A combination of drama, singing, gymnastics and mime, The Warrior Women of Yang stands out amongst the myriad of shows on offer in London. A cynic might suggest that that the whole event was merely evidence of China attempting to fight on a cultural front in the New Cold War, given the description of the company as being ‘directly under the control of the Ministry of Culture’ in the programme, the CCTV (China State TV) journalist interviewing audience members outside, as well as the fact that the vastly expensive show was only being staged for one night to a three-quarter full auditorium. Yet any questions regarding the background to the production are laid aside as soon as it begins, for the show is truly spectacular.
Set in an ancient time during the reign of the Emperor of Mercy, it tells the story of the noble family whose male line have all fallen in battle, leaving four generations of female fighters to lead the defence of the realm. These warrior women of Yang are led by their one-hundred-year-old grand dowager, a part performed and sung with great power and poise by Zhang Jing. The opera opens with birthday celebrations for General Zongbao, which soon becomes funereal as it is realised the general has, in fact, died defending their country. Tense political deliberations follow, before a much more dynamic second half in which fighting is represented by spectacular Olympic-standard acrobatics.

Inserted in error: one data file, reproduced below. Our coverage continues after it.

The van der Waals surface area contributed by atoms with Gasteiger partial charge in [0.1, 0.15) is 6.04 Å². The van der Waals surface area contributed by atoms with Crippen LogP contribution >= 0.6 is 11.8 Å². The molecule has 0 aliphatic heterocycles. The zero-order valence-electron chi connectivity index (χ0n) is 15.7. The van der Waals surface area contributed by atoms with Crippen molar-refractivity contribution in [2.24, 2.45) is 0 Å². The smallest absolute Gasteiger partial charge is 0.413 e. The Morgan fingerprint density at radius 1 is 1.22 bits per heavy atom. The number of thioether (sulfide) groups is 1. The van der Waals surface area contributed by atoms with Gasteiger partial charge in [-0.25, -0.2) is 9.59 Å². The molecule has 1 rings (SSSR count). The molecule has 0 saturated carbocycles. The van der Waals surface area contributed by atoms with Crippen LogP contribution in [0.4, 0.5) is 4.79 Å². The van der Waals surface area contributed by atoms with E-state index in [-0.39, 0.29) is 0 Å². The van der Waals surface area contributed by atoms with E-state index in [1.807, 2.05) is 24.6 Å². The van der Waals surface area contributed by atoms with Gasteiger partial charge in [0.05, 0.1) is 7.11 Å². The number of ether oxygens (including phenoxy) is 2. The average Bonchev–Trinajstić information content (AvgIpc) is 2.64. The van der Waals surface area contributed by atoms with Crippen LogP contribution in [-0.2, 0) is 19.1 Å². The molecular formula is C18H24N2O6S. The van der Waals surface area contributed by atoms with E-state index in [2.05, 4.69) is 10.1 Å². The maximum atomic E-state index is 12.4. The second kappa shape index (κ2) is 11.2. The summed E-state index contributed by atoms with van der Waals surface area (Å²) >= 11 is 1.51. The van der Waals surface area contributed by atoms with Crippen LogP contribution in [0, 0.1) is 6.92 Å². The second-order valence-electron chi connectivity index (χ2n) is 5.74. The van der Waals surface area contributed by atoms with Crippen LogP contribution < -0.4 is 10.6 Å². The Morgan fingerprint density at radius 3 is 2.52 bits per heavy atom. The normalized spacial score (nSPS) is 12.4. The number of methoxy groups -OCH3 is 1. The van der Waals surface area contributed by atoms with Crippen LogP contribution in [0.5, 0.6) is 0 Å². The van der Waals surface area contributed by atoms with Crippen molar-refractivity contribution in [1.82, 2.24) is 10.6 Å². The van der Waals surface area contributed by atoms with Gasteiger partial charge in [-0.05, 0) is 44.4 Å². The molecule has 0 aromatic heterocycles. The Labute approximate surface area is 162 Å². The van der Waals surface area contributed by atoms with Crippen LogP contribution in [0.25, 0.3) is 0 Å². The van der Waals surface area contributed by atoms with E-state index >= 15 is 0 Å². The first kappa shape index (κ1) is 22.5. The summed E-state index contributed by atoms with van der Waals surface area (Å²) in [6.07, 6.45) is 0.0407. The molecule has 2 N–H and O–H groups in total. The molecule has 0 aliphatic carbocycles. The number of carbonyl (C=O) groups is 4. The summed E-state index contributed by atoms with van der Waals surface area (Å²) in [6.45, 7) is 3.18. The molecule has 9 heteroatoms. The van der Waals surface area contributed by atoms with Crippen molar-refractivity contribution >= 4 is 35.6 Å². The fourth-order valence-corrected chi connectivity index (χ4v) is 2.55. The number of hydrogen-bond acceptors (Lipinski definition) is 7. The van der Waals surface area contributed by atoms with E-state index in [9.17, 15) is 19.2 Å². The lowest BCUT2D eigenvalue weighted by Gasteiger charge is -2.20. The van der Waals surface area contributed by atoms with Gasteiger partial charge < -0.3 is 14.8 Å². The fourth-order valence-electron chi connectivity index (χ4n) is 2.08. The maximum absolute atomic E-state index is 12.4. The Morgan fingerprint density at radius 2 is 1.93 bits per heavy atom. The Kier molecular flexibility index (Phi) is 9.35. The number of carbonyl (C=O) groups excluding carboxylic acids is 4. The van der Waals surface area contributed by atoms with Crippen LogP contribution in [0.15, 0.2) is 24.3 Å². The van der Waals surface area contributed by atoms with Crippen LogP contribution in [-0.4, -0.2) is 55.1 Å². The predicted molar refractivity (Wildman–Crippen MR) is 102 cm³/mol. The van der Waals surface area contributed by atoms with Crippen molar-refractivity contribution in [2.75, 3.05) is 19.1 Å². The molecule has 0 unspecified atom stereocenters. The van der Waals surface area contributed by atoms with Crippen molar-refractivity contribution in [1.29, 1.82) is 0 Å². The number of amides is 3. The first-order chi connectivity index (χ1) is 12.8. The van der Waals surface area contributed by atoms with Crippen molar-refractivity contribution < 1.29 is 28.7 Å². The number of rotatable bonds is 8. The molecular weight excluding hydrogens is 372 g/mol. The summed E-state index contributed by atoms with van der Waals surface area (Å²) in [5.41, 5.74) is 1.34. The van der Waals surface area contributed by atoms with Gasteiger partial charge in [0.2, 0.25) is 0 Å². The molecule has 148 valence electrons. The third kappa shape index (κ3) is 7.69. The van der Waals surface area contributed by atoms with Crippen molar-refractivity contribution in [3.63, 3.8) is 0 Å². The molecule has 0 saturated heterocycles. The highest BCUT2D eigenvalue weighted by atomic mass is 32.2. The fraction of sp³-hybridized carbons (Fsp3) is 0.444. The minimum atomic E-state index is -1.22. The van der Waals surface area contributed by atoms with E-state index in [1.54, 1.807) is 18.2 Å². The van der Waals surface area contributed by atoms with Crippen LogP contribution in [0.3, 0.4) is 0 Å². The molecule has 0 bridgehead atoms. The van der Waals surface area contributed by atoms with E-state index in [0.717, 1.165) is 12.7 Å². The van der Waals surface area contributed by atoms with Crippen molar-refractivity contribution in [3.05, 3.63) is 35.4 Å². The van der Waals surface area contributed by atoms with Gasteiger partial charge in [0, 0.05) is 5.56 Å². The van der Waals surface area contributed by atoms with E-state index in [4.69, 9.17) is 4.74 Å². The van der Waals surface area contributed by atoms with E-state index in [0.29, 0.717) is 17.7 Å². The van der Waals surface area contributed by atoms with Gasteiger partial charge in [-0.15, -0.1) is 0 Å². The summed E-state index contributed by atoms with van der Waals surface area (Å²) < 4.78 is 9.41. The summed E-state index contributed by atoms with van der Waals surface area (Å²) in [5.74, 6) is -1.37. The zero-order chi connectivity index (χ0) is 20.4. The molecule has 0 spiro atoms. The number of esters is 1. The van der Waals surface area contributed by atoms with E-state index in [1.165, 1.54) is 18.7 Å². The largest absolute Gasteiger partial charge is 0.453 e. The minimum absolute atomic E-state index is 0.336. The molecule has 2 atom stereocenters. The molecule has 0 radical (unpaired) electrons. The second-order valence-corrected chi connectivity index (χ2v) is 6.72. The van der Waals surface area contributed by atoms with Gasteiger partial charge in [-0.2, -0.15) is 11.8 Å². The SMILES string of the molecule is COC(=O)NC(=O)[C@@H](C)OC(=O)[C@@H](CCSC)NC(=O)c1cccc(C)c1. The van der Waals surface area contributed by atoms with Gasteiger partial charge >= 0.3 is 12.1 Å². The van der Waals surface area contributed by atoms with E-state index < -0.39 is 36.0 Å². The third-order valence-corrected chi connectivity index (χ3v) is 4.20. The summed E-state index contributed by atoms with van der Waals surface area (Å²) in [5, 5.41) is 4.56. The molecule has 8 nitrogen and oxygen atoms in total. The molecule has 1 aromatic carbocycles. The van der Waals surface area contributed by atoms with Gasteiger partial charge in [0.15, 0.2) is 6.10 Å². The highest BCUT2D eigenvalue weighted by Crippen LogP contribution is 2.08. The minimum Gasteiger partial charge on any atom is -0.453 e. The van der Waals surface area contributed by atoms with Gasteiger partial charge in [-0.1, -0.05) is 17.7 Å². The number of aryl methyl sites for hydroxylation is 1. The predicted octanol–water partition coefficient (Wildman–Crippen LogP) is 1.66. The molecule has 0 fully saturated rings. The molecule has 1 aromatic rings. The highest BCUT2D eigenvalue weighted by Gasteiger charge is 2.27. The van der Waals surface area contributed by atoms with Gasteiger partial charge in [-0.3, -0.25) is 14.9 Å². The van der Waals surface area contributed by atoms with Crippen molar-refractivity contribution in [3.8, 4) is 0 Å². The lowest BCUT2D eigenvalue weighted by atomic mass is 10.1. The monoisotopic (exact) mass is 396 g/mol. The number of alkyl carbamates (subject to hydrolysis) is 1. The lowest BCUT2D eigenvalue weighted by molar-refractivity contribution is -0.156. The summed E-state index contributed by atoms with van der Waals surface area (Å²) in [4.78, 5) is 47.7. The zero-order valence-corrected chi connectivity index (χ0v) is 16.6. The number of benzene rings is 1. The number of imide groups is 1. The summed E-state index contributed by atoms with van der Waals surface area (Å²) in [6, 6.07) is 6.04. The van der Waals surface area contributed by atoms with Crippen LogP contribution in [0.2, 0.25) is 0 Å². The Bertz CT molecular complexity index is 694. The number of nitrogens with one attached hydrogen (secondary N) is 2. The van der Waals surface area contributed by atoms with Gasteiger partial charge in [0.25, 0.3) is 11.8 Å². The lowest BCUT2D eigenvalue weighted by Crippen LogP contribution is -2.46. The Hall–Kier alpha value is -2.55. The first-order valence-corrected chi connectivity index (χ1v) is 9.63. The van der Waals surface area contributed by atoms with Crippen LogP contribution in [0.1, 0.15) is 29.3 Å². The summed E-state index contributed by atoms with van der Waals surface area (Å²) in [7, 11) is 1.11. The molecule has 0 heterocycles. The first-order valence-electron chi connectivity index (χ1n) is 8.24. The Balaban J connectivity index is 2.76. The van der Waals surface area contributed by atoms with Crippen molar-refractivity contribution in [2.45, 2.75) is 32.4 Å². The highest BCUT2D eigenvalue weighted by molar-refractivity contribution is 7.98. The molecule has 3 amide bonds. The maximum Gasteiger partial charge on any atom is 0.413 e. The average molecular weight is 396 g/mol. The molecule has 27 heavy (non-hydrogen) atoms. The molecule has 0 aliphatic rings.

As is common in stories of the epic tradition, there is little depth in characterisation or complexity of emotion. Instead, it is the sweep of dramatic events that is the focus. Characters move between the stunningly decorated sets of mountainscapes or temples, all to the rich sound of the live Chinese orchestra that transitions between the grand and melodious as they sing and interact, to the erratic and atonal as they move around or fight.
My initial impression was that the production might only be enjoyable from a point of distant admiration of the colours and the sounds of the production, so distant was the world of ancient militarism and so alien was the form and style of Chinese opera. But the heartwarming story of feminist redemption and familial love wins you over, while the riot of colour and movement keeps you transfixed in awe. Beneath caked-on make-up masks and impossibly complicated embroidered silken costumes and jewels, you can grasp distinct, relatable personalities, whose stories you really root for.
Totally different and sensually overwhelming, the buzz in the auditorium as the curtain closed revealed an audience feeling privileged to have caught this touring company for the one night it was there.
The Warrior Women of Yang played at Sadler’s Wells on 28 November. For more information, see the Sadler’s Wells website.